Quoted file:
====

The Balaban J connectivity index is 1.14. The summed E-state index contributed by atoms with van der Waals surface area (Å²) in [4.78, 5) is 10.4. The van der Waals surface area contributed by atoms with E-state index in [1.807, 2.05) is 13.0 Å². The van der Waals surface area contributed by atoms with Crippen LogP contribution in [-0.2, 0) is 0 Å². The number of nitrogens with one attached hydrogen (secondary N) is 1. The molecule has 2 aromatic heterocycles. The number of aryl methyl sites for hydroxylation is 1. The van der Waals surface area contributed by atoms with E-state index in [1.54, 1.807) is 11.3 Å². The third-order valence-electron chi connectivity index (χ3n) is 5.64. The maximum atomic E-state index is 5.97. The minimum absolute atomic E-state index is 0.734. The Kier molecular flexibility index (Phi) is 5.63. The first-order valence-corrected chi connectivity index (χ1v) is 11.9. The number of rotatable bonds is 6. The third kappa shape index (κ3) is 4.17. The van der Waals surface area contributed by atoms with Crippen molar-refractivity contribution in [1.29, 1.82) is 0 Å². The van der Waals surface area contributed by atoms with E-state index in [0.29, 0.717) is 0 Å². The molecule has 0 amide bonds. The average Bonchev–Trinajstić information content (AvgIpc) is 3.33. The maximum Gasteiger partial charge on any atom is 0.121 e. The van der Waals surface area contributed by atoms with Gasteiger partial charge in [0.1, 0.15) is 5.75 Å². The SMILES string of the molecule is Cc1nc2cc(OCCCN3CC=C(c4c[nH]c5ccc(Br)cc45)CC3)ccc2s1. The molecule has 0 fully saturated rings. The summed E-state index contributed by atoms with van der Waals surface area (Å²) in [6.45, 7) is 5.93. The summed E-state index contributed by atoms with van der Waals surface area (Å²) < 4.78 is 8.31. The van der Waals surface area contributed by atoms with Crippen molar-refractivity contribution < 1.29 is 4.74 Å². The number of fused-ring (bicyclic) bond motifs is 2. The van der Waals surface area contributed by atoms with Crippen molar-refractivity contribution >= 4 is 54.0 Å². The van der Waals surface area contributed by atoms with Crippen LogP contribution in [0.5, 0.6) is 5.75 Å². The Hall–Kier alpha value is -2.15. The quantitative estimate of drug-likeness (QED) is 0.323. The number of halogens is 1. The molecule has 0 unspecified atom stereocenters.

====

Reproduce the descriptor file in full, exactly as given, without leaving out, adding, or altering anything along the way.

The Balaban J connectivity index is 1.14. The summed E-state index contributed by atoms with van der Waals surface area (Å²) in [4.78, 5) is 10.4. The van der Waals surface area contributed by atoms with E-state index in [1.807, 2.05) is 13.0 Å². The van der Waals surface area contributed by atoms with Crippen LogP contribution in [-0.2, 0) is 0 Å². The number of nitrogens with one attached hydrogen (secondary N) is 1. The molecule has 2 aromatic heterocycles. The number of aryl methyl sites for hydroxylation is 1. The van der Waals surface area contributed by atoms with E-state index in [1.54, 1.807) is 11.3 Å². The third-order valence-electron chi connectivity index (χ3n) is 5.64. The maximum atomic E-state index is 5.97. The minimum absolute atomic E-state index is 0.734. The Kier molecular flexibility index (Phi) is 5.63. The first-order valence-corrected chi connectivity index (χ1v) is 11.9. The number of rotatable bonds is 6. The third kappa shape index (κ3) is 4.17. The van der Waals surface area contributed by atoms with Crippen molar-refractivity contribution in [1.29, 1.82) is 0 Å². The van der Waals surface area contributed by atoms with E-state index in [0.29, 0.717) is 0 Å². The molecule has 0 amide bonds. The average Bonchev–Trinajstić information content (AvgIpc) is 3.33. The maximum Gasteiger partial charge on any atom is 0.121 e. The van der Waals surface area contributed by atoms with Gasteiger partial charge in [0.1, 0.15) is 5.75 Å². The SMILES string of the molecule is Cc1nc2cc(OCCCN3CC=C(c4c[nH]c5ccc(Br)cc45)CC3)ccc2s1. The molecule has 0 fully saturated rings. The summed E-state index contributed by atoms with van der Waals surface area (Å²) in [6.45, 7) is 5.93. The summed E-state index contributed by atoms with van der Waals surface area (Å²) < 4.78 is 8.31. The van der Waals surface area contributed by atoms with Crippen molar-refractivity contribution < 1.29 is 4.74 Å². The number of fused-ring (bicyclic) bond motifs is 2. The van der Waals surface area contributed by atoms with Crippen molar-refractivity contribution >= 4 is 54.0 Å². The van der Waals surface area contributed by atoms with Crippen LogP contribution in [0.5, 0.6) is 5.75 Å². The Hall–Kier alpha value is -2.15. The quantitative estimate of drug-likeness (QED) is 0.323. The number of halogens is 1. The molecule has 0 unspecified atom stereocenters.